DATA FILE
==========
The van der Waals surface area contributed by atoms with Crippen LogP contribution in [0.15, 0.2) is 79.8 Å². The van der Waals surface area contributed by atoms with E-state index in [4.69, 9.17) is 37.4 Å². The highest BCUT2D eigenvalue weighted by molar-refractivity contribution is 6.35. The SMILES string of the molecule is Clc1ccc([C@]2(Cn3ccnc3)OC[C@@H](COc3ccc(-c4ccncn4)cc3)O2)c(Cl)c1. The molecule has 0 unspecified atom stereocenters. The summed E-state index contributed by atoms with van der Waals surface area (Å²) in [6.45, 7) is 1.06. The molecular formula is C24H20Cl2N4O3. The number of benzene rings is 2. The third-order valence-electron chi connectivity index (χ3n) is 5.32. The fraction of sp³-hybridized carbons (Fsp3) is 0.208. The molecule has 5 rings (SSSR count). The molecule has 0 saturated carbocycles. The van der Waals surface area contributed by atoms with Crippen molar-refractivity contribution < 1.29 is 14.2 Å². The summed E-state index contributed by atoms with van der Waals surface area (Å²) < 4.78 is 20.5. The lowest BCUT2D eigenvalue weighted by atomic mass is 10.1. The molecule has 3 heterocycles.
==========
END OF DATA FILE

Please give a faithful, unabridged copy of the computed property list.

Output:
The van der Waals surface area contributed by atoms with Crippen LogP contribution in [0.15, 0.2) is 79.8 Å². The van der Waals surface area contributed by atoms with E-state index in [4.69, 9.17) is 37.4 Å². The highest BCUT2D eigenvalue weighted by molar-refractivity contribution is 6.35. The SMILES string of the molecule is Clc1ccc([C@]2(Cn3ccnc3)OC[C@@H](COc3ccc(-c4ccncn4)cc3)O2)c(Cl)c1. The molecule has 0 unspecified atom stereocenters. The summed E-state index contributed by atoms with van der Waals surface area (Å²) in [6.45, 7) is 1.06. The molecular formula is C24H20Cl2N4O3. The number of benzene rings is 2. The third-order valence-electron chi connectivity index (χ3n) is 5.32. The fraction of sp³-hybridized carbons (Fsp3) is 0.208. The molecule has 5 rings (SSSR count). The molecule has 0 saturated carbocycles. The van der Waals surface area contributed by atoms with Crippen molar-refractivity contribution < 1.29 is 14.2 Å². The summed E-state index contributed by atoms with van der Waals surface area (Å²) < 4.78 is 20.5. The lowest BCUT2D eigenvalue weighted by atomic mass is 10.1. The molecule has 3 heterocycles.